« הקודםהמשך »
Boult. Come now, your one thing.
Boult. Why, I could wish him to be my master, or rather, my mistress.
Mar. Neither of these are yet so bad as thou art, Since they do better thee in their command. Thou hold'st a place, for which the pained'st fiend Of hell would not in reputation change : Thou'rt the damn'd door-keeper to every coystrelo That hither comes enquiring for his tib ; To the cholerick fisting of each rogue thy ear Is liable; thy very food is such As hath been belch'd on by infected lungs.
Boult. What would you have me? go to the wars, would you ? where a man may serve seven years for the loss of a leg, and have not money enough in the end to buy him a wooden one ?
Mar. Do any thing but this thou doest. Empty Old receptacles, common sewers, of filth ; Serve by indenture to the common hangman ; Any of these ways are better yet than this : For that which thou professest, a baboon, Could he but speak, would own a name too dear, O that the gods would safely from this place Deliver me! Here, here is gold for thee. If that thy master would gain aught by me, Proclaim that I can sing, weave, sew, and dance, With other virtues, which I'll keep from boast; And I will undertake all these to teach. I doubt not but this populous city will Yield many scholars.
9 Paltry fellow.
Bouit. But can you teach all this you speak of?
Mar. Prove that I cannot, take me home again,
Boult. Well, I will see what I can for thee: if
Mar. But, amongst honest women ?
Boult. ’Faith, my acquaintance lies little amongst them. But since my master and mistress have bought you, there's no going but by their consent; therefore I will make them acquainted with your purpose, and I doubt not but I shall find them tractable enough. Come, I'll do for thee what I can; come your ways.
[Exeunt. ACT V.
Where we left him, on the sea. We there him
On board PERICLES' Ship, off Mitylene. A close Pa
vilion on deck, with a Curtain before it; PERICLES within it, reclined on a Couch. A Barge lying beside the Tyrian Vessel.
Enter Two Sailors, one belonging to the Tyrian Vessel,
the other to the Barge; to them HELICANUS. Tyr. Sail. Where's the lord Helicanus? he can re
[To the Sailor of Mitylene, O here he is. Sir, there's a barge put off from Mitylene. And in it is Lysimachus the governor, Who craves to come aboard. What is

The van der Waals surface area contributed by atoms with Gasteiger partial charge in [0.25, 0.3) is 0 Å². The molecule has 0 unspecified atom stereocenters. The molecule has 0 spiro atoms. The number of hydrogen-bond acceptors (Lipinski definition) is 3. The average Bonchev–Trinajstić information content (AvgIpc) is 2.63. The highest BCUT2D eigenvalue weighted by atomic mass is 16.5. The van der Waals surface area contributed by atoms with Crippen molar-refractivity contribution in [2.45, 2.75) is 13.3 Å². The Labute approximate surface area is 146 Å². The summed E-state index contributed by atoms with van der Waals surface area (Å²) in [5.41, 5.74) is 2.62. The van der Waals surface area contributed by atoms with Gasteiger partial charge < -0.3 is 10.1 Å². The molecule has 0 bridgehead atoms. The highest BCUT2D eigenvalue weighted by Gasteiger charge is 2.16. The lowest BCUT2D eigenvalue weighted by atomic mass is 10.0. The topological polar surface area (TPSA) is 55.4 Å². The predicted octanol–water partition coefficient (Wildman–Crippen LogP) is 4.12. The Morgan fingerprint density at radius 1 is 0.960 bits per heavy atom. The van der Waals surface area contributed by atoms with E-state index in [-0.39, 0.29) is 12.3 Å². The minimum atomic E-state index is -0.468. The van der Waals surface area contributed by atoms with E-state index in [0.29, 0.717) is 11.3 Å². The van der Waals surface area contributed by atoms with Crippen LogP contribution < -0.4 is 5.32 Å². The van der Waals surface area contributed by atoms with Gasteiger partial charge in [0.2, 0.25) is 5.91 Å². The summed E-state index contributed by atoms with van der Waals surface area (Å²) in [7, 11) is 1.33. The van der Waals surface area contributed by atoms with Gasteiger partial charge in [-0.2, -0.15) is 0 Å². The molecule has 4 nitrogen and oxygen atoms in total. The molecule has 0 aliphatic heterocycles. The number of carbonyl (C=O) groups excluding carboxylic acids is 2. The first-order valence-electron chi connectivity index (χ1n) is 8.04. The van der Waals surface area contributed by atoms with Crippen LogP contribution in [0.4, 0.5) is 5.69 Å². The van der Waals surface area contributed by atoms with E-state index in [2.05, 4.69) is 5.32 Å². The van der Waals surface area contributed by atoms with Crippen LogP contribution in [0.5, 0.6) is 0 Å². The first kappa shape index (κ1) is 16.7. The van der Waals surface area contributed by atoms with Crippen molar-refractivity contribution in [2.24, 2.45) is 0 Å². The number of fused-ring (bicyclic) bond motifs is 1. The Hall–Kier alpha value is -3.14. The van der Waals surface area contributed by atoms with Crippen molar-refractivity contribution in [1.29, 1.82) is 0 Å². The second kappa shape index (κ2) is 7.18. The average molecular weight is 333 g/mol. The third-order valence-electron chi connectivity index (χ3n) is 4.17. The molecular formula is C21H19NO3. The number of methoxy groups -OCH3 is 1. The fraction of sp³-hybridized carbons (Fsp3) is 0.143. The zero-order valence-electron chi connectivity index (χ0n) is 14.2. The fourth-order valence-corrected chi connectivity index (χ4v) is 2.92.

will ? Hel. That he have his. Call up some gentlemen. Tyr. Sail. Ho, gentlemen! my lord calls.
Enter Two Gentlemen.
1 Gent. Doth your lordship call ?
Hel. Gentlemen, There is some of worth would come aboard; I pray
you, To greet them fairly. [The Gentlemen and the Two Sailors descend, and
go on board the Barge.
Enter, from thence LYSIMACHUS and Lords; the
Tyrian Gentlemen, and the Two Sailors.
Lys. Hail, reverend sir! The gods preserve you!
Hel. And you, Sir, to out-live the age I am,
You wish me well.
Hel. First, sir, what is your place ?
Lys. Upon what ground is his distemperature!
? To lengthen or prolong his grief.
But the main grief of all springs from the loss
Lys. May we not see him, then?
You may indeed, sir, But bootless is your sight; he will not speak
Lys. Yet, let me obtain my wish.
this was a goodly person, Till the disaster, that, one mortal 3 night, Drove him to this.
Lys. Sir, king, all hail! the gods preserve you! Hail, Hail, royal sir !
Hel. It is in vain; he will not speak to you. i Lord. Sir, we have a maid in Mitylene, I durst
wager, Would win some words of him. Lys.
'Tis well bethought. She, questionless, with her sweet harmony And other choice attractions, would allure, And make a battery through his deafen'd parts, 4 Which now are midway stopp’d: She, all as happy as of all the fairest, Is, with her fellow maidens, now within The leafy shelter that abuts against The island's side. [He whispers one of the attendant Lords.-Exit
Lord, in the Barge of LYSIMACHUS. Hel. Sure, all's effectless; yet nothing we'll omit That bears recovery's name. But, since your kindness We have stretch'd thus far, let us beseech you